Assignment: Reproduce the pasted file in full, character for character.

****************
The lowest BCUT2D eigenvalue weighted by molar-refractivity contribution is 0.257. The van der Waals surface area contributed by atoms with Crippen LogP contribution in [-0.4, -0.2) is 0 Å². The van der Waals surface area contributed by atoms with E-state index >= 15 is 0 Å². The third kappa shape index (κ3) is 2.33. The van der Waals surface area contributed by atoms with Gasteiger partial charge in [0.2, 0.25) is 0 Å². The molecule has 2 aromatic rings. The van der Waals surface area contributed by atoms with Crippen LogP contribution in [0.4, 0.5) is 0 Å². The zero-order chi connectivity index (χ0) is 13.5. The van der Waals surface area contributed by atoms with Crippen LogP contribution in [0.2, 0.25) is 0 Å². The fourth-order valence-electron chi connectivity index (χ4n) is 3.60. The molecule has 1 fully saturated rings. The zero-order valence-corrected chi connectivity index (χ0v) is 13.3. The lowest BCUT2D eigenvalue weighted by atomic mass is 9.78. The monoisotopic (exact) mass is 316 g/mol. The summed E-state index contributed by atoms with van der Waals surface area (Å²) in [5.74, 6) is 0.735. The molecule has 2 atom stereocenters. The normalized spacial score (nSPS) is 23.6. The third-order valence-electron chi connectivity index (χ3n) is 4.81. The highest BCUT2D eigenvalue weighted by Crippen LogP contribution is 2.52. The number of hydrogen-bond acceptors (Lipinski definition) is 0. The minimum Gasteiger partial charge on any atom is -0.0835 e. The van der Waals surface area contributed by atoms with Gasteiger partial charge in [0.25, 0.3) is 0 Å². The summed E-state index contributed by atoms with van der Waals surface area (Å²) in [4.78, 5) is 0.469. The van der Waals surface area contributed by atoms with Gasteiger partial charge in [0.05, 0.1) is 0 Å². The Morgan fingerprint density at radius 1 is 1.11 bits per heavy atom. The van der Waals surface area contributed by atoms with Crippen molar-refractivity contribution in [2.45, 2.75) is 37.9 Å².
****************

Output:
The lowest BCUT2D eigenvalue weighted by molar-refractivity contribution is 0.257. The van der Waals surface area contributed by atoms with Crippen LogP contribution in [-0.4, -0.2) is 0 Å². The van der Waals surface area contributed by atoms with E-state index >= 15 is 0 Å². The third kappa shape index (κ3) is 2.33. The van der Waals surface area contributed by atoms with Gasteiger partial charge in [0.2, 0.25) is 0 Å². The molecule has 2 aromatic rings. The van der Waals surface area contributed by atoms with Crippen LogP contribution in [0.4, 0.5) is 0 Å². The zero-order chi connectivity index (χ0) is 13.5. The van der Waals surface area contributed by atoms with Crippen LogP contribution in [0.2, 0.25) is 0 Å². The fourth-order valence-electron chi connectivity index (χ4n) is 3.60. The molecule has 1 fully saturated rings. The zero-order valence-corrected chi connectivity index (χ0v) is 13.3. The lowest BCUT2D eigenvalue weighted by atomic mass is 9.78. The monoisotopic (exact) mass is 316 g/mol. The summed E-state index contributed by atoms with van der Waals surface area (Å²) in [5.74, 6) is 0.735. The molecule has 2 atom stereocenters. The normalized spacial score (nSPS) is 23.6. The third-order valence-electron chi connectivity index (χ3n) is 4.81. The highest BCUT2D eigenvalue weighted by Crippen LogP contribution is 2.52. The number of hydrogen-bond acceptors (Lipinski definition) is 0. The minimum Gasteiger partial charge on any atom is -0.0835 e. The van der Waals surface area contributed by atoms with Gasteiger partial charge in [0.25, 0.3) is 0 Å². The summed E-state index contributed by atoms with van der Waals surface area (Å²) in [4.78, 5) is 0.469. The van der Waals surface area contributed by atoms with Gasteiger partial charge in [0.05, 0.1) is 0 Å². The Morgan fingerprint density at radius 1 is 1.11 bits per heavy atom. The van der Waals surface area contributed by atoms with Crippen molar-refractivity contribution in [2.45, 2.75) is 37.9 Å².